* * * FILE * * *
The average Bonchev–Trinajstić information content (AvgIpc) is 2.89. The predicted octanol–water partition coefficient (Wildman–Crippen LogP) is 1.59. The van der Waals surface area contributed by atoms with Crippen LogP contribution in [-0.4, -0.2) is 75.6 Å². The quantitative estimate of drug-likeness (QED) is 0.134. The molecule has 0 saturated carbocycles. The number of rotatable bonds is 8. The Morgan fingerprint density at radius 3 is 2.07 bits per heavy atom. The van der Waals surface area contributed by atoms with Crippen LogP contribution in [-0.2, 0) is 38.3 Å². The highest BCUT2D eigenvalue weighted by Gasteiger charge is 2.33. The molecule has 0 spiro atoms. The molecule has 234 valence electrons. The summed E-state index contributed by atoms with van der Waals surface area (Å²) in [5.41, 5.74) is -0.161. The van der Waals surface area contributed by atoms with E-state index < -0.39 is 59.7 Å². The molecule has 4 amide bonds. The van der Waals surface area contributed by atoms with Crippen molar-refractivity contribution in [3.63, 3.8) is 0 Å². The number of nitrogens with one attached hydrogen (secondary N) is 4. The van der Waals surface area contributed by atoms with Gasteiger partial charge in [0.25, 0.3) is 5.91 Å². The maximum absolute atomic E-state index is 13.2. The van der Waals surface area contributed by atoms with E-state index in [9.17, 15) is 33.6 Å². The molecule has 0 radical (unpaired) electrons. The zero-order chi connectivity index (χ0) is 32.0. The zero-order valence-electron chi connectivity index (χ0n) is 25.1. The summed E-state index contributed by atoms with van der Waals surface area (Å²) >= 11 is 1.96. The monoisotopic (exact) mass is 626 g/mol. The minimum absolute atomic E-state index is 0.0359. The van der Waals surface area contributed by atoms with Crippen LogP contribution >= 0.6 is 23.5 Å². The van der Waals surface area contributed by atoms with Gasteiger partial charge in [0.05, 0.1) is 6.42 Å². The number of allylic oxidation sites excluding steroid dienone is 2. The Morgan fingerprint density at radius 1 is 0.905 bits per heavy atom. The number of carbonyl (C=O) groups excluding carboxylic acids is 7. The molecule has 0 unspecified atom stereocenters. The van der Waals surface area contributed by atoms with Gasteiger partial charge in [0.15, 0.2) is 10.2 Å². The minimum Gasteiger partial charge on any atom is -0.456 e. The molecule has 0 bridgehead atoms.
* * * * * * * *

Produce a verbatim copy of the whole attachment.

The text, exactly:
The average Bonchev–Trinajstić information content (AvgIpc) is 2.89. The predicted octanol–water partition coefficient (Wildman–Crippen LogP) is 1.59. The van der Waals surface area contributed by atoms with Crippen LogP contribution in [-0.4, -0.2) is 75.6 Å². The quantitative estimate of drug-likeness (QED) is 0.134. The molecule has 0 saturated carbocycles. The number of rotatable bonds is 8. The Morgan fingerprint density at radius 3 is 2.07 bits per heavy atom. The van der Waals surface area contributed by atoms with Crippen LogP contribution in [-0.2, 0) is 38.3 Å². The highest BCUT2D eigenvalue weighted by Gasteiger charge is 2.33. The molecule has 0 spiro atoms. The molecule has 234 valence electrons. The summed E-state index contributed by atoms with van der Waals surface area (Å²) in [5.41, 5.74) is -0.161. The van der Waals surface area contributed by atoms with E-state index < -0.39 is 59.7 Å². The molecule has 4 amide bonds. The van der Waals surface area contributed by atoms with Crippen molar-refractivity contribution in [3.63, 3.8) is 0 Å². The number of nitrogens with one attached hydrogen (secondary N) is 4. The van der Waals surface area contributed by atoms with Gasteiger partial charge in [0.25, 0.3) is 5.91 Å². The maximum absolute atomic E-state index is 13.2. The van der Waals surface area contributed by atoms with E-state index in [9.17, 15) is 33.6 Å². The molecule has 0 radical (unpaired) electrons. The zero-order chi connectivity index (χ0) is 32.0. The zero-order valence-electron chi connectivity index (χ0n) is 25.1. The summed E-state index contributed by atoms with van der Waals surface area (Å²) >= 11 is 1.96. The monoisotopic (exact) mass is 626 g/mol. The minimum absolute atomic E-state index is 0.0359. The van der Waals surface area contributed by atoms with Crippen LogP contribution >= 0.6 is 23.5 Å². The van der Waals surface area contributed by atoms with Gasteiger partial charge in [0.05, 0.1) is 6.42 Å². The number of allylic oxidation sites excluding steroid dienone is 2. The Morgan fingerprint density at radius 1 is 0.905 bits per heavy atom. The number of carbonyl (C=O) groups excluding carboxylic acids is 7. The molecule has 0 unspecified atom stereocenters. The van der Waals surface area contributed by atoms with Gasteiger partial charge in [0.15, 0.2) is 10.2 Å². The minimum Gasteiger partial charge on any atom is -0.456 e. The molecule has 0 bridgehead atoms.